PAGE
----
December 17, 2009

Mortgage Desperadoes

Filed under: Civil Disobedience, Land Reform, Law — Tags: — Russ @ 8:20 am


When the peasants finally take up the torches and pitckforks and drive out the wicked land baron, they rush to the courthouse to seize the registry and burn the deeds of ownership. That’s how it happens in the movies and sometimes even in real life. It’s practical and symbolic. It’s the obliteration of hated feudalism, the break with the oppressive past, the slate wiped clean and renewal of true human community with the land, where a man farms what he owns. This is real creative destruction.
It seems today that such things are impossible. If you assume both the power structure and the internet will exist forever (ironically both are extremely top-heavy, unresilient, vulnerable to system collapse), then you assume the paper trail, in both physical and digitized form, must be unassailable.
But at the very center of the financial system, out of its own logic and procedure, it has grown a tumor. This is the system’s failure to maintain its own registry, its own paper trail, its own legal basis. It’s as if they already burned many of the deeds for us.
The people are already outraged at the crimes of the banks. We can join to this moral and political outrage an understanding of the structural anarchy and illegality of the system in itself. According to its own premise it has no legal basis, even a phony one, because the land ownership premise is that whoever holds the note has the right, so if there’s no note, there’s no right.
This philosophical and moral combination could provide the basis for a real reform movement. The goal is not just to take back the country from the banksters, but to restore the rule of law and order itself.
So let’s be clear: To be a revolutionary today is to be the advocate of law, while to defend the status quo is to be a lawless rioter.
Property ownership, duly recorded and registered, is the foundation of this legal system. Anarchy at this point equals anarchy throughout. You sell a property, you transfer the written deed. The legal owner, the piece of paper in hand. This has allowed for the orderly ranking and disposal of any claims on the property. Adjudication is not supposed to get hopelessly entangled right at the outset, in even figuring out who holds the note.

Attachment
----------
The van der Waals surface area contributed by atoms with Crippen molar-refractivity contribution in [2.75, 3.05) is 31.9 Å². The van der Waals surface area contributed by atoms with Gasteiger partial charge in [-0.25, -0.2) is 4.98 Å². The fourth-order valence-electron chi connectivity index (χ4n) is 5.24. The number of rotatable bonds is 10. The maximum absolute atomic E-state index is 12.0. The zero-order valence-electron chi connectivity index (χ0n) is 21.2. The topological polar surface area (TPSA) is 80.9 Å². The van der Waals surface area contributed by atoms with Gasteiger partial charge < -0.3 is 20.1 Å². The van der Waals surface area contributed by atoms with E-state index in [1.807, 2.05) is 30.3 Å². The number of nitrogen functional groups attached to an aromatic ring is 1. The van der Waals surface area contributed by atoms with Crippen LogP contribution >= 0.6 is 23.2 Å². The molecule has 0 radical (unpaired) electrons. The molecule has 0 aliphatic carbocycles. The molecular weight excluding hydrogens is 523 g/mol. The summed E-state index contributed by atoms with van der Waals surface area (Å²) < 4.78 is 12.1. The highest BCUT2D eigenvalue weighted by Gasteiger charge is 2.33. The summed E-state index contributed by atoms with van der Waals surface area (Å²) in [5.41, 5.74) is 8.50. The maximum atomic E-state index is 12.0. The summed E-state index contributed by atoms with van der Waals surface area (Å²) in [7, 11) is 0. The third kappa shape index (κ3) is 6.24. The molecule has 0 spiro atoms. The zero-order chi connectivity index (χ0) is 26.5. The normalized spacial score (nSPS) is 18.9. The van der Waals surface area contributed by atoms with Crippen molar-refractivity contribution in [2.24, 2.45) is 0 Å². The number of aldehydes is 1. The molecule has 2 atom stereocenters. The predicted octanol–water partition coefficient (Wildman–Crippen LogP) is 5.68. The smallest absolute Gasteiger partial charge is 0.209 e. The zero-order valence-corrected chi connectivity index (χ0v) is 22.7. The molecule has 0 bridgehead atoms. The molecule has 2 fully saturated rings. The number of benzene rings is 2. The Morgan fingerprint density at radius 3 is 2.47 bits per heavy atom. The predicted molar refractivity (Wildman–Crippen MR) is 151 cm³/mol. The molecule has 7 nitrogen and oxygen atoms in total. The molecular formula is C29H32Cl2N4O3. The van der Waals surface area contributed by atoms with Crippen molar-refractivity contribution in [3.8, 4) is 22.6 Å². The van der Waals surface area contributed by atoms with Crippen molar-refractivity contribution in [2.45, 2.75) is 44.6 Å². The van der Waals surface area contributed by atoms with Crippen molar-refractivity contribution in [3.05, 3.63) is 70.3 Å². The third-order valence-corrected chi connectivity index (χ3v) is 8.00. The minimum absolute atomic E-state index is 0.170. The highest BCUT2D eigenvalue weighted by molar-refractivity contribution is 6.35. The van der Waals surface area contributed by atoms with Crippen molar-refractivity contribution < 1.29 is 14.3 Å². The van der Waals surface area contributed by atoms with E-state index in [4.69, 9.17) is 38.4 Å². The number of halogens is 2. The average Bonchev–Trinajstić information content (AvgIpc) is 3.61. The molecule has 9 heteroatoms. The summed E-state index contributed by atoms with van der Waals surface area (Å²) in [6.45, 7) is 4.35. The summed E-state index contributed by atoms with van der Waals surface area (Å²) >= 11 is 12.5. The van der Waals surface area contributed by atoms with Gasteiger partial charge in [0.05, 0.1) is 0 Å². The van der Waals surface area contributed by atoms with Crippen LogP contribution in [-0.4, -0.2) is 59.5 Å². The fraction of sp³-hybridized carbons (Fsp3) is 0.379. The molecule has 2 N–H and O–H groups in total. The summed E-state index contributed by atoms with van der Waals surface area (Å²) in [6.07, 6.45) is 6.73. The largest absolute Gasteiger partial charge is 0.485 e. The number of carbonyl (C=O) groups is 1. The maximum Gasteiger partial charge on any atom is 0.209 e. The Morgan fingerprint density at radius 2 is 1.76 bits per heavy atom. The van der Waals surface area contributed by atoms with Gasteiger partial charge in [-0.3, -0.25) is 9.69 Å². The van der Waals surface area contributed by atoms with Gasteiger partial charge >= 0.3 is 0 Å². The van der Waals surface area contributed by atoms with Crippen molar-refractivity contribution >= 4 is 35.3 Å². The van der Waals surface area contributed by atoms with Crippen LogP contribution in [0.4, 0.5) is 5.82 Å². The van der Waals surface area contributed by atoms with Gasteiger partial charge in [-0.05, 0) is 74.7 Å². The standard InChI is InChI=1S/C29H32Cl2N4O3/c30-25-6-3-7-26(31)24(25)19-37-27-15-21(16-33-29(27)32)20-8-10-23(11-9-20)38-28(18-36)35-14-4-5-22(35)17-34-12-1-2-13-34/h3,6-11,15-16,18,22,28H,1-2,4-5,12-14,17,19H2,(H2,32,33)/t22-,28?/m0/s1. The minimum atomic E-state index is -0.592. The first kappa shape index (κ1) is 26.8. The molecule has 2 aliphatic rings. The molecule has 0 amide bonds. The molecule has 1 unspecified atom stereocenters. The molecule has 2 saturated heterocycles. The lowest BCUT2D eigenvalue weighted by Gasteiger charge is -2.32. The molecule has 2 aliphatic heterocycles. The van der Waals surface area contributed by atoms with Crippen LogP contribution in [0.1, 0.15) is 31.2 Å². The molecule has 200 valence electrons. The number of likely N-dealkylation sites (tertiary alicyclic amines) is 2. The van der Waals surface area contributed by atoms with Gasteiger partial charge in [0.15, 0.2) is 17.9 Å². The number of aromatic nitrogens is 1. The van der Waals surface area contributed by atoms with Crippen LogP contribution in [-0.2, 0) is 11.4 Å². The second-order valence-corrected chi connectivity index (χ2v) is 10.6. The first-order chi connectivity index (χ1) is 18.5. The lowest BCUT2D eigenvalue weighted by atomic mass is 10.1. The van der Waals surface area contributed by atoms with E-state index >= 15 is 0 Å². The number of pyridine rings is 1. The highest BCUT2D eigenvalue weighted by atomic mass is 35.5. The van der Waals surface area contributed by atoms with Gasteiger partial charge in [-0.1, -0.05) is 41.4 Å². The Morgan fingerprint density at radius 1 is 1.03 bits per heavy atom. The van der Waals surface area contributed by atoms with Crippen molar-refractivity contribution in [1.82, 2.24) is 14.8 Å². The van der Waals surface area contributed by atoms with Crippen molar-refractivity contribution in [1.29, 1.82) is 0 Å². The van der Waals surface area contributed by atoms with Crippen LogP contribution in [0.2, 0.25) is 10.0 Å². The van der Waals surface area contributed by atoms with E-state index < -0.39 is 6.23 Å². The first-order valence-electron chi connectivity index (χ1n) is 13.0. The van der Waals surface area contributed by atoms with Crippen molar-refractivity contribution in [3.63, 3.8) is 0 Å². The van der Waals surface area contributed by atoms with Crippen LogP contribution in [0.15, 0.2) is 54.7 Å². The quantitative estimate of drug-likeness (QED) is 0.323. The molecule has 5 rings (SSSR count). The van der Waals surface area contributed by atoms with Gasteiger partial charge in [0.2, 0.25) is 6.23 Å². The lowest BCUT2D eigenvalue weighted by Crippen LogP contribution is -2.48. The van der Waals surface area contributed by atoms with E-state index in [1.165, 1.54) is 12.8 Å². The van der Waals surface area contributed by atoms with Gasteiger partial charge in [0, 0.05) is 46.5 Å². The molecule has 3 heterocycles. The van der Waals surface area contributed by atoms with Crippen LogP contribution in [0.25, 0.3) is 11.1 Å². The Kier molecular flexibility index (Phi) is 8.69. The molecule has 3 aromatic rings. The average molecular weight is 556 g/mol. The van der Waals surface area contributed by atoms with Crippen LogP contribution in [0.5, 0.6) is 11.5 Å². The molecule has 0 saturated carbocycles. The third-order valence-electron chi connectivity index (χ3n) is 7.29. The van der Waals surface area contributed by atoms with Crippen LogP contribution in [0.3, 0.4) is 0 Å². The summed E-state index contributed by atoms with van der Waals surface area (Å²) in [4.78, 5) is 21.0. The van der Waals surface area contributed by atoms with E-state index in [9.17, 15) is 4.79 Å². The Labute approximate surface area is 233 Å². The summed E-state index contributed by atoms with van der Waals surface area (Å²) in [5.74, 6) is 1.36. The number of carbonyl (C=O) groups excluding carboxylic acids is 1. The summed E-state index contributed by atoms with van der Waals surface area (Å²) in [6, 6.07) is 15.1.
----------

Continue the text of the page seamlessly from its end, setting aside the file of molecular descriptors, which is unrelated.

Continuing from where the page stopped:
But the housing bubble’s fuel was a vast supply of mortgage loans passed along a conveyor belt of entities – lender, sponsor, depositor, trust – while being sliced and diced into tranche layers to then be securitized. Apparently the paperwork and fees and taxes payable at each transfer were too much for the banks to deal with so they simply set up their own extralegal system where any of the shell firms along the way could at any time be what the bank’s computer would call the “owner” (meanwhile the piece of paper often simply disappeared).
The banks (Citi, BofA, JPM, Wells), the Mortgage Bankers Association (MBA), Fannie and Freddie, the street-level sleazy lenders and servicers and others set up the Mortgage Electronic Registration System (MERS) as a front to carry out foreclosures and serve as the respondent in any court case. MERS simply claims to own the mortgage if anyone asks. It doesn’t really even “exist” in the sense of having many employees, etc. Where action is necessary an employee of the underlying bank, servicer or whatnot doubles as the MERS cadre.
For convenience sake, and to cheat on fees and taxes, they simply blew off centuries of property law, the rule of law as such. The result of all this is a system of accounting fraud and avoidance of legal responsibility in general. Anyone who has to deal with them, especially who tries to fight back, has to play Whack-A-Mole with this crazy bureaucracy where no one in particular has any responsibility, authority, or ability to do anything. It takes faceless, bloodless limited liability, the zero responsibility-total rights ideology, to the extreme.
Most ridiculous, the note itself often disappears. Demands to produce it lead to MERS or some similar shell simply vouching for itself, “I own it”, with zero proof.
For too long, corporatist judges have enabled this flouting of the law. They’re trying to prop up corporate anarchy the same way the government is trying to prop up the insolvent bank system. But finally we’re seeing judges who refuse to accept this fraud on the court.
In October we had a state judge in Massachusetts and a federal court in New York rule that lenders who could not produce the title or prove they were the real owners could not foreclose. In the federal case the judge actually wiped out the debt itself in an attempt to punish the would-be defrauders.
An August ruling from the Kansas supreme court was even stronger, finding that because MERS wasn’t a properly registered owner of an underlying property, it had no legal interest. Writing for the court Judge Eric Rosen was acerbic: